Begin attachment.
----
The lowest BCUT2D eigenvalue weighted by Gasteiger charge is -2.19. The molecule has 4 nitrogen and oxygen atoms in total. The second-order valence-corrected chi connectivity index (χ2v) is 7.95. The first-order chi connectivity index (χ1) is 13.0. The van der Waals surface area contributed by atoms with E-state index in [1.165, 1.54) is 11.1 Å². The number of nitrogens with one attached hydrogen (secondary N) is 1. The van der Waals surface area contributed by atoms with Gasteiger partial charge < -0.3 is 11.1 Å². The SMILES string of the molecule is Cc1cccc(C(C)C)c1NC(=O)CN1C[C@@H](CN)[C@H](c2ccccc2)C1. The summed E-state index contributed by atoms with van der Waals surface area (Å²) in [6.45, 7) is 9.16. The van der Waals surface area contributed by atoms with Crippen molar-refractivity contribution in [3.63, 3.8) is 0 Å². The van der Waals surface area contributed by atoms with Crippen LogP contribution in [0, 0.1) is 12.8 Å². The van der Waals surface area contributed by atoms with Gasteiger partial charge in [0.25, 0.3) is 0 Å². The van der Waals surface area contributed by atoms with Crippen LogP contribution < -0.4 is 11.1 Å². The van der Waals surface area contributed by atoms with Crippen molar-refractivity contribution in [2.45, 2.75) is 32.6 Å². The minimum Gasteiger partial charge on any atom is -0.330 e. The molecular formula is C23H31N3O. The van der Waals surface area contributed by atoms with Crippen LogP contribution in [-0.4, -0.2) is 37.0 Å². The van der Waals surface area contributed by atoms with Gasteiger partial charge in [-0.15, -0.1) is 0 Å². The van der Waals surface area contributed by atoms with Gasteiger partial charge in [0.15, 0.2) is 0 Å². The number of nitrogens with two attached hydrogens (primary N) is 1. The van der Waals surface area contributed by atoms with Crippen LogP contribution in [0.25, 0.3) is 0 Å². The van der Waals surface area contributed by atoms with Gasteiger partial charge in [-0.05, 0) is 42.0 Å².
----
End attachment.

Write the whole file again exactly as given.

The lowest BCUT2D eigenvalue weighted by Gasteiger charge is -2.19. The molecule has 4 nitrogen and oxygen atoms in total. The second-order valence-corrected chi connectivity index (χ2v) is 7.95. The first-order chi connectivity index (χ1) is 13.0. The van der Waals surface area contributed by atoms with E-state index in [1.165, 1.54) is 11.1 Å². The number of nitrogens with one attached hydrogen (secondary N) is 1. The van der Waals surface area contributed by atoms with Gasteiger partial charge < -0.3 is 11.1 Å². The SMILES string of the molecule is Cc1cccc(C(C)C)c1NC(=O)CN1C[C@@H](CN)[C@H](c2ccccc2)C1. The summed E-state index contributed by atoms with van der Waals surface area (Å²) in [6.45, 7) is 9.16. The van der Waals surface area contributed by atoms with Crippen molar-refractivity contribution in [3.63, 3.8) is 0 Å². The van der Waals surface area contributed by atoms with Crippen LogP contribution in [0, 0.1) is 12.8 Å². The van der Waals surface area contributed by atoms with Gasteiger partial charge in [0.25, 0.3) is 0 Å². The van der Waals surface area contributed by atoms with Crippen LogP contribution < -0.4 is 11.1 Å². The van der Waals surface area contributed by atoms with Crippen molar-refractivity contribution in [2.45, 2.75) is 32.6 Å². The minimum Gasteiger partial charge on any atom is -0.330 e. The molecular formula is C23H31N3O. The van der Waals surface area contributed by atoms with Crippen LogP contribution in [-0.4, -0.2) is 37.0 Å². The van der Waals surface area contributed by atoms with Gasteiger partial charge in [-0.15, -0.1) is 0 Å². The van der Waals surface area contributed by atoms with Gasteiger partial charge in [0.15, 0.2) is 0 Å². The number of nitrogens with two attached hydrogens (primary N) is 1. The van der Waals surface area contributed by atoms with Crippen LogP contribution in [0.25, 0.3) is 0 Å². The van der Waals surface area contributed by atoms with Gasteiger partial charge in [-0.05, 0) is 42.0 Å².